That’s the Harvey I choose to remember: the 2012 version who thought he should be unhittable and the 2013 sequel who made good on his plan.

Mets Daddy

Earlier, I wrote about Harvey’s career arc with the Mets.  Looking back at it, the one thing I came away with it was hope.

Harvey in 2012 gave us hope this rebuilding plan was going to work out.  In 2013, Harvey gave us hope the Mets could become a contender again.  In 2015, he allowed us to hope this team could win a World Series.  Since that time, our hope has been to first reclaim his former glory and later to be an effective MLB pitcher.

Now, he’s gone, and a small part of the hope we had with him is gone too.  In some ways, perhaps it was fitting the Mets have shown they can’t win without him.  Perhaps . . .

In some ways, I am personally hoping this is the final word of the Harvey tenure with the Mets.  At the moment, there are many storylines with the Mets, good and bad, mostly bad, which merits considerable discussion and analysis.  Please keep an eye out for these blogs for that thoughtful discussion and analysis.  I know I will.


0 thoughts on “Mets Blogger Roundtable: Final Thoughts on Matt Harvey’s Mets Career”

  1. Gothamist says:

    I read yesterday on Metsdaddy, is it true, Wilmer Flores demanded a trade?
    Maybe Cincinnati?
    They looked great, a Cincinnati turnaround is great for baseball.

    1. metsdaddy says:

      Wilmer never demanded a trade, nor did I ever make that claim.

  2. Gothamist says:

    Well, at least congrats to tne Reds on a turnaround!

  3. Five Tool Ownership says:

    I read the comments on Metsdaddy and a poster said “that Wilmer should demand a trade”….. Who said that Metsdaddy himself said that?!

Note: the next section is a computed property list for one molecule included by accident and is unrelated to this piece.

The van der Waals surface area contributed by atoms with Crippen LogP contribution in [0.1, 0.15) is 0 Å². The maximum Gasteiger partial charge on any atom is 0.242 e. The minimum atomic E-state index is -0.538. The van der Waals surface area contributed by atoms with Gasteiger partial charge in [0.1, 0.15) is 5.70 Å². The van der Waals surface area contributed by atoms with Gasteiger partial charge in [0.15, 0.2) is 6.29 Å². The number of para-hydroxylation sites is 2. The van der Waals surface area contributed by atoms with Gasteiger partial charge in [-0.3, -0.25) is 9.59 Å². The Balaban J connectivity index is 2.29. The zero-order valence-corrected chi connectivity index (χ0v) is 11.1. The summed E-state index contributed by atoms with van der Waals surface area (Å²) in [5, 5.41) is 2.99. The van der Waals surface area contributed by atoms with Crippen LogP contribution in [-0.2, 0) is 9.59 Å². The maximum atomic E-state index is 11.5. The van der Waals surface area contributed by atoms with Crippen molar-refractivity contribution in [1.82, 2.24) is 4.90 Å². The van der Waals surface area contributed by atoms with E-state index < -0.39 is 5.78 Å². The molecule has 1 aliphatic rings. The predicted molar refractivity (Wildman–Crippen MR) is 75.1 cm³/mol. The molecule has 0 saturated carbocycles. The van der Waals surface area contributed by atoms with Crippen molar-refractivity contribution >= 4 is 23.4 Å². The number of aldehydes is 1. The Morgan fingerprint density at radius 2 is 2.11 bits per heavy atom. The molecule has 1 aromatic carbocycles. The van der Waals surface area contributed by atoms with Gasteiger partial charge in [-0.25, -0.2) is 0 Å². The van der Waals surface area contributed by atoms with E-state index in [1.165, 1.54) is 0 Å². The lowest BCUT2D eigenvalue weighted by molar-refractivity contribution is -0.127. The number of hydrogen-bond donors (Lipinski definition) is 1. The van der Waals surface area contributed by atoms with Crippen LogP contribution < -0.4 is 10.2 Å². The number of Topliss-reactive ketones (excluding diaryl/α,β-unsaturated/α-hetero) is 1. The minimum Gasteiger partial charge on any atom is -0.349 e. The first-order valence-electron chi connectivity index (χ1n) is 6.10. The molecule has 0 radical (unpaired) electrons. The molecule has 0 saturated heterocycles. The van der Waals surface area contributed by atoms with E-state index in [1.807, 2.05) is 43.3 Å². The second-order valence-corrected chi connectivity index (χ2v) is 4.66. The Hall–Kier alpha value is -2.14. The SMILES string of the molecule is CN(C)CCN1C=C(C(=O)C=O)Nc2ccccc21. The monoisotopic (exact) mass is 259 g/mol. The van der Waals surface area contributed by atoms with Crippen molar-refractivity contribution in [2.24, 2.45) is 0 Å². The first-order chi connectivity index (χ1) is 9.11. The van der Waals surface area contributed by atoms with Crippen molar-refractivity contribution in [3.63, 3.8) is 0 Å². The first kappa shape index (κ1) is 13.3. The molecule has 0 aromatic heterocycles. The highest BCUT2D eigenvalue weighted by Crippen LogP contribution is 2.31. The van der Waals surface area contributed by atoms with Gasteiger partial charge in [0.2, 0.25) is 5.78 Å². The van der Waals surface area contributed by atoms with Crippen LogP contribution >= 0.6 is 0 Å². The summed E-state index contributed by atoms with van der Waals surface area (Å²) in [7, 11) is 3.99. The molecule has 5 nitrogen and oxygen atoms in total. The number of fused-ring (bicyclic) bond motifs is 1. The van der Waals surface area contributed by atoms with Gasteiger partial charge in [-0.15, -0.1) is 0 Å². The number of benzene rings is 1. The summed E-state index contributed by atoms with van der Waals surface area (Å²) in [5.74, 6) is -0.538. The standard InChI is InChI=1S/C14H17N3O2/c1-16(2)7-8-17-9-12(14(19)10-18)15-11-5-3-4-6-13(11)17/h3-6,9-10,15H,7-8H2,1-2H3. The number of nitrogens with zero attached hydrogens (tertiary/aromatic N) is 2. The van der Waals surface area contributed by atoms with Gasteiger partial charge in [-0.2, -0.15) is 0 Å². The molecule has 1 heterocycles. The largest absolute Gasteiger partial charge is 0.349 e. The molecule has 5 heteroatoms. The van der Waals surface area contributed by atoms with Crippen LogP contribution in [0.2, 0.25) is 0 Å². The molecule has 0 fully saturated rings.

I checked the waiver wire and unfortunately Wilmer Flores wa# not put on waivers

    Outside of Wilmer’s walk off HRs how often does Wilmer do well in clutch ABATS with men on base or JUST GRIND IT OUT and just work out a walk to get on base or GO WITH THE PITCH for a single or SUCCEED going opposite field with two strikes or AVOID POP OUTS or GROUND BALLS with men in scoring position or BOT CELEBRATE for an extended period a meaningless HR when the club is way behind or being blown out?

    How often does he do better as he faces the pitcher the devibd and third ABAT?

    Or is Wilmer just a great hitter against mediocre lefthanders?

    Some say Wilmer does not focus
    Some say Wilmer is not coachable
    Some say Wilmer is after the glory
    Some say Wilmer is untouchable
    Some say that real fans teally do not watch his ABATS carefully enough
    Sone day Wilmer is a folk hero and teflon to criticism


    I say stop the platoon, get a full time first baseman and use Wilmer as a backup first/third baseman until you find one with speed and who is coachable but expect just an aggressive PHer who might create hard contact, or might not….

    Yes, Wilmer’s Playoff stats were not a fluke…

    Just watch his approach on rach and every ABAT GOING forward…

    1. metsdaddy says:

      Stop saying he isn’t coachable. He is.